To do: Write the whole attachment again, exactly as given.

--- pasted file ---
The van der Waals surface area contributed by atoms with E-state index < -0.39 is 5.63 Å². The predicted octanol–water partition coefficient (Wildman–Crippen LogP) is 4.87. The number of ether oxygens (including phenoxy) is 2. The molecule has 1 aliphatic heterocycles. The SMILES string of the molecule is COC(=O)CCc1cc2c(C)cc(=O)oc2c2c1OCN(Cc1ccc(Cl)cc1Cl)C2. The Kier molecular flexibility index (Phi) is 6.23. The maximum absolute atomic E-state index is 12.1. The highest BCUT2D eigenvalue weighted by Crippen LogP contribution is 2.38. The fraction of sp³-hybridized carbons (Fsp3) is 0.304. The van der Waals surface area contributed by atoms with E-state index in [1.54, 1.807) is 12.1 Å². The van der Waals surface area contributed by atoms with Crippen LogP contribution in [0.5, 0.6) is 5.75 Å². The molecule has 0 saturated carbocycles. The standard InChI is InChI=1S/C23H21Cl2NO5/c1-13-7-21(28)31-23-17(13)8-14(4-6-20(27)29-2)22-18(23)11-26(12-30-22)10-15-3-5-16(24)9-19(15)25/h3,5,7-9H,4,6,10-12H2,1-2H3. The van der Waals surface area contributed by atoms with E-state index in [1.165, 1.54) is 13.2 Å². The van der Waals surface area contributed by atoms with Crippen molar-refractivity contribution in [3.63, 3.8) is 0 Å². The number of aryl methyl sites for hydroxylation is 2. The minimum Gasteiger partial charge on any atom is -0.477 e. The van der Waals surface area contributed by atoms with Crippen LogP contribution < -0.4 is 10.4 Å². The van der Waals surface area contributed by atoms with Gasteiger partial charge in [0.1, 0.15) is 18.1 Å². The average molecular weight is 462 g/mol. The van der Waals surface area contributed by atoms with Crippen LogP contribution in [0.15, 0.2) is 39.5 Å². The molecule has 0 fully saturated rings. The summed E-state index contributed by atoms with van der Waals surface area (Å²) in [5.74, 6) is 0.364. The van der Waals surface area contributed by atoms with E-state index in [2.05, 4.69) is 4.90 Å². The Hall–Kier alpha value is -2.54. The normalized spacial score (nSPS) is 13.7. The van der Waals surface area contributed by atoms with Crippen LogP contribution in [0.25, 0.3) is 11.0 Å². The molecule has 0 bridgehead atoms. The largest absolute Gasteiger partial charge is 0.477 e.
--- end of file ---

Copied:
The van der Waals surface area contributed by atoms with E-state index < -0.39 is 5.63 Å². The predicted octanol–water partition coefficient (Wildman–Crippen LogP) is 4.87. The number of ether oxygens (including phenoxy) is 2. The molecule has 1 aliphatic heterocycles. The SMILES string of the molecule is COC(=O)CCc1cc2c(C)cc(=O)oc2c2c1OCN(Cc1ccc(Cl)cc1Cl)C2. The Kier molecular flexibility index (Phi) is 6.23. The maximum absolute atomic E-state index is 12.1. The highest BCUT2D eigenvalue weighted by Crippen LogP contribution is 2.38. The fraction of sp³-hybridized carbons (Fsp3) is 0.304. The van der Waals surface area contributed by atoms with E-state index in [1.54, 1.807) is 12.1 Å². The van der Waals surface area contributed by atoms with Crippen LogP contribution in [0.5, 0.6) is 5.75 Å². The molecule has 0 saturated carbocycles. The standard InChI is InChI=1S/C23H21Cl2NO5/c1-13-7-21(28)31-23-17(13)8-14(4-6-20(27)29-2)22-18(23)11-26(12-30-22)10-15-3-5-16(24)9-19(15)25/h3,5,7-9H,4,6,10-12H2,1-2H3. The van der Waals surface area contributed by atoms with E-state index in [1.165, 1.54) is 13.2 Å². The van der Waals surface area contributed by atoms with Crippen molar-refractivity contribution in [3.63, 3.8) is 0 Å². The number of aryl methyl sites for hydroxylation is 2. The minimum Gasteiger partial charge on any atom is -0.477 e. The van der Waals surface area contributed by atoms with Crippen LogP contribution < -0.4 is 10.4 Å². The van der Waals surface area contributed by atoms with Gasteiger partial charge in [0.1, 0.15) is 18.1 Å². The average molecular weight is 462 g/mol. The van der Waals surface area contributed by atoms with Crippen LogP contribution in [0.15, 0.2) is 39.5 Å². The molecule has 0 fully saturated rings. The summed E-state index contributed by atoms with van der Waals surface area (Å²) in [5.74, 6) is 0.364. The van der Waals surface area contributed by atoms with E-state index in [2.05, 4.69) is 4.90 Å². The Hall–Kier alpha value is -2.54. The normalized spacial score (nSPS) is 13.7. The van der Waals surface area contributed by atoms with Crippen LogP contribution in [0.25, 0.3) is 11.0 Å². The molecule has 0 bridgehead atoms. The largest absolute Gasteiger partial charge is 0.477 e.